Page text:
The alpine region with a beautiful scenery and pleasant climate used to be a heaven for bohemians (composers, painters or writers) who escaped from the heat, created and rested here. The centre of this area is a spa town of the same name, situated at an altitude of 1,500 m. Forest all around, alpine meadows, peaks of the Small Caucasus and lakes allure to hikes, cycling or just picnics and relaxing. Traditional houses in this area have wide, ornate bay windows and a gabled roof. Around the city, religious and cultural centres such as JukhtakVank, Haghartsin or Goshavank Monastery were built in the 10th to 13th centuries. If you love hiking, you can easily spend several days around Dilijan. There is a dense network of hiking trails to choose from. From short walks through half-day treks to several-day crossings of the peaks of the Little Caucasus. Contact Dilijan’s Information Centre (Tsaturyan Street 15) for great information, including maps.

14. Mount Aragats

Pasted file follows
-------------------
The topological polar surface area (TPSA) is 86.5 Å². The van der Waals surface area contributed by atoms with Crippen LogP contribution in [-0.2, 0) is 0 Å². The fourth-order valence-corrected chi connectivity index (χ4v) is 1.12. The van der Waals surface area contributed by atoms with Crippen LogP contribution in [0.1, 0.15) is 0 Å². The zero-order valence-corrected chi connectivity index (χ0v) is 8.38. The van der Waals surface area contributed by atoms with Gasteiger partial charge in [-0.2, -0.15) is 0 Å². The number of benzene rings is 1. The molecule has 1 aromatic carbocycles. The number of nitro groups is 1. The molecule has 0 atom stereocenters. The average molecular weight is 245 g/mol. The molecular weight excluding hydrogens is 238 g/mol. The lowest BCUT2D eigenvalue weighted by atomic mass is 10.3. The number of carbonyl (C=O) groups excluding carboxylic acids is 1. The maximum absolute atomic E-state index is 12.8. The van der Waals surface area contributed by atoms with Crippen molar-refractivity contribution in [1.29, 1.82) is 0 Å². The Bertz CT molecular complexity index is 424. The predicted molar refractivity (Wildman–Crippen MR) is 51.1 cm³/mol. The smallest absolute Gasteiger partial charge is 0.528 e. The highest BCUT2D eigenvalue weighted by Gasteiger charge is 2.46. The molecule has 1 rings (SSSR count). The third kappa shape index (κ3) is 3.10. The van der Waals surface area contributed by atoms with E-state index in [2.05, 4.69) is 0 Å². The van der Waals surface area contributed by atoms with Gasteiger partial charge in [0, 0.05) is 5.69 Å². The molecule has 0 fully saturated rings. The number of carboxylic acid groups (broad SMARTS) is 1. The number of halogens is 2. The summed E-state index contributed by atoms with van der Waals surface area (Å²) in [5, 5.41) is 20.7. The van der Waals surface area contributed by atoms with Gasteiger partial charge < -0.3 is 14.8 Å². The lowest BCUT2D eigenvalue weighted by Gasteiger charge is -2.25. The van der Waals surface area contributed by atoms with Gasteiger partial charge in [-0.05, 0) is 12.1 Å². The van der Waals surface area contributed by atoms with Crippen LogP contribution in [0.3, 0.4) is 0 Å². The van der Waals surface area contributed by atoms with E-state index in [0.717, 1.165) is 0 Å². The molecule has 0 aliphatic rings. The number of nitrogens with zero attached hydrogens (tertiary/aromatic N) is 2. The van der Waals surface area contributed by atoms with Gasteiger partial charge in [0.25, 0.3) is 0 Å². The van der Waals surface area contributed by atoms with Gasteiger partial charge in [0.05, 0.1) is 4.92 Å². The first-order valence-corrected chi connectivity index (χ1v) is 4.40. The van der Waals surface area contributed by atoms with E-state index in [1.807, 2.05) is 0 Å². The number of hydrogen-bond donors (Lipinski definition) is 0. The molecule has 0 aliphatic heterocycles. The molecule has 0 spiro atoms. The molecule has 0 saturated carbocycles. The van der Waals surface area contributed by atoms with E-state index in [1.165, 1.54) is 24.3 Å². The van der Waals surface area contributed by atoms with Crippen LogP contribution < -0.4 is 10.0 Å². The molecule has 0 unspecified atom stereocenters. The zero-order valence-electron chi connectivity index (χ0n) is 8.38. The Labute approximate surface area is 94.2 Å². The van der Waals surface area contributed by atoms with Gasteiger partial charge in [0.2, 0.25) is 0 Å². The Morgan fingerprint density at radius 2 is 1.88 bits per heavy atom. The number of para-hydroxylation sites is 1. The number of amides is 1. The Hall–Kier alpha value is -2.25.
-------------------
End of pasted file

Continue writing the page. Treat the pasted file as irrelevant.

The highest mountain in Armenia is of volcanic origin. The volcano burst in its last explosion and formed four separate peaks, with a deep crater among them. All the peaks can be climbed andto climb the lowest peak is not as difficult as it may seem at first glance. The highest one (northern) reaches the height of 4,095 meters and even in summer it´s under the snow. You will need proper equipmentto get up there. The most visited peak is the southern one at the altitude of 3,889 m, which you can climb with an average shape. The western peak (4,001 m) is steep and rocky, but with good footwear and trekking poles you can also climb it. The advantage of the whole climb is that you can drive up to 3,200 m up to the Kar’i Lich lake. You can walk to the southern peak in less than 3 hours and enjoy amazing views of the crater and other peaks. If you´re strong enough, you can continue to the next peaks. But remember that it is very difficult to manage all four in one day. Read more about this trek in this article.